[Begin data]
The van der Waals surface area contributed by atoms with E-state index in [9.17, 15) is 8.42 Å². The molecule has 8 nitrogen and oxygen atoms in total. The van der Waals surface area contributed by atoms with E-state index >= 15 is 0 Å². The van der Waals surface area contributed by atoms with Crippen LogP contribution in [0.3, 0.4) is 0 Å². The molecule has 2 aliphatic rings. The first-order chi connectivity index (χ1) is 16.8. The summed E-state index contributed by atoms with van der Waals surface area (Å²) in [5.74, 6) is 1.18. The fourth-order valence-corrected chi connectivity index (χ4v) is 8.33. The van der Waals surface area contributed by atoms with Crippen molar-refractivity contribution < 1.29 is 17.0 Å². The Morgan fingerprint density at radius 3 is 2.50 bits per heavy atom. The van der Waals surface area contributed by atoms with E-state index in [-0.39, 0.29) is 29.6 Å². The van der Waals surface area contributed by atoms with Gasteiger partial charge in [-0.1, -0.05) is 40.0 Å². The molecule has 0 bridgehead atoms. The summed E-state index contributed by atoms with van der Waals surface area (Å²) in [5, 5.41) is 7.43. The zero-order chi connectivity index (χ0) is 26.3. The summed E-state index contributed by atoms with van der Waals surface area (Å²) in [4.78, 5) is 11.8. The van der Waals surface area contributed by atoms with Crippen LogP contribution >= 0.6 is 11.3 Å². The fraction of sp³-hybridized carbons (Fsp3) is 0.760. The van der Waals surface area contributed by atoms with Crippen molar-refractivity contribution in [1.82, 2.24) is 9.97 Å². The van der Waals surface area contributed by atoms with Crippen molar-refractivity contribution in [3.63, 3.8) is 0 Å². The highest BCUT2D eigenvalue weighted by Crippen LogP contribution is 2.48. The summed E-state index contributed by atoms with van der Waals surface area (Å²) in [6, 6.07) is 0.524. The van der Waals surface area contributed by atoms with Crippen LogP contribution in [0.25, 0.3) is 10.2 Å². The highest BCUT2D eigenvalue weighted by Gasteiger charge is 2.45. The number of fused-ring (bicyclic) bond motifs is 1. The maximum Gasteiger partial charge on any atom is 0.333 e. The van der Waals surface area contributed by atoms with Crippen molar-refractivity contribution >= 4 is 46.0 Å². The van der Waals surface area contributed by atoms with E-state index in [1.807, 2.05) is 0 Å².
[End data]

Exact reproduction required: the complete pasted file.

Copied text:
The van der Waals surface area contributed by atoms with E-state index in [9.17, 15) is 8.42 Å². The molecule has 8 nitrogen and oxygen atoms in total. The van der Waals surface area contributed by atoms with E-state index >= 15 is 0 Å². The van der Waals surface area contributed by atoms with Crippen LogP contribution in [0.3, 0.4) is 0 Å². The molecule has 2 aliphatic rings. The first-order chi connectivity index (χ1) is 16.8. The summed E-state index contributed by atoms with van der Waals surface area (Å²) in [5.74, 6) is 1.18. The fourth-order valence-corrected chi connectivity index (χ4v) is 8.33. The van der Waals surface area contributed by atoms with Crippen molar-refractivity contribution < 1.29 is 17.0 Å². The Morgan fingerprint density at radius 3 is 2.50 bits per heavy atom. The van der Waals surface area contributed by atoms with E-state index in [-0.39, 0.29) is 29.6 Å². The van der Waals surface area contributed by atoms with Gasteiger partial charge in [-0.1, -0.05) is 40.0 Å². The molecule has 0 bridgehead atoms. The summed E-state index contributed by atoms with van der Waals surface area (Å²) in [5, 5.41) is 7.43. The zero-order chi connectivity index (χ0) is 26.3. The summed E-state index contributed by atoms with van der Waals surface area (Å²) in [4.78, 5) is 11.8. The van der Waals surface area contributed by atoms with Crippen LogP contribution >= 0.6 is 11.3 Å². The fraction of sp³-hybridized carbons (Fsp3) is 0.760. The van der Waals surface area contributed by atoms with Crippen molar-refractivity contribution in [1.82, 2.24) is 9.97 Å². The van der Waals surface area contributed by atoms with Crippen molar-refractivity contribution in [3.63, 3.8) is 0 Å². The highest BCUT2D eigenvalue weighted by Crippen LogP contribution is 2.48. The summed E-state index contributed by atoms with van der Waals surface area (Å²) in [6, 6.07) is 0.524. The van der Waals surface area contributed by atoms with Crippen LogP contribution in [0.25, 0.3) is 10.2 Å². The highest BCUT2D eigenvalue weighted by Gasteiger charge is 2.45. The number of fused-ring (bicyclic) bond motifs is 1. The maximum Gasteiger partial charge on any atom is 0.333 e. The van der Waals surface area contributed by atoms with Crippen molar-refractivity contribution >= 4 is 46.0 Å². The van der Waals surface area contributed by atoms with E-state index in [1.807, 2.05) is 0 Å².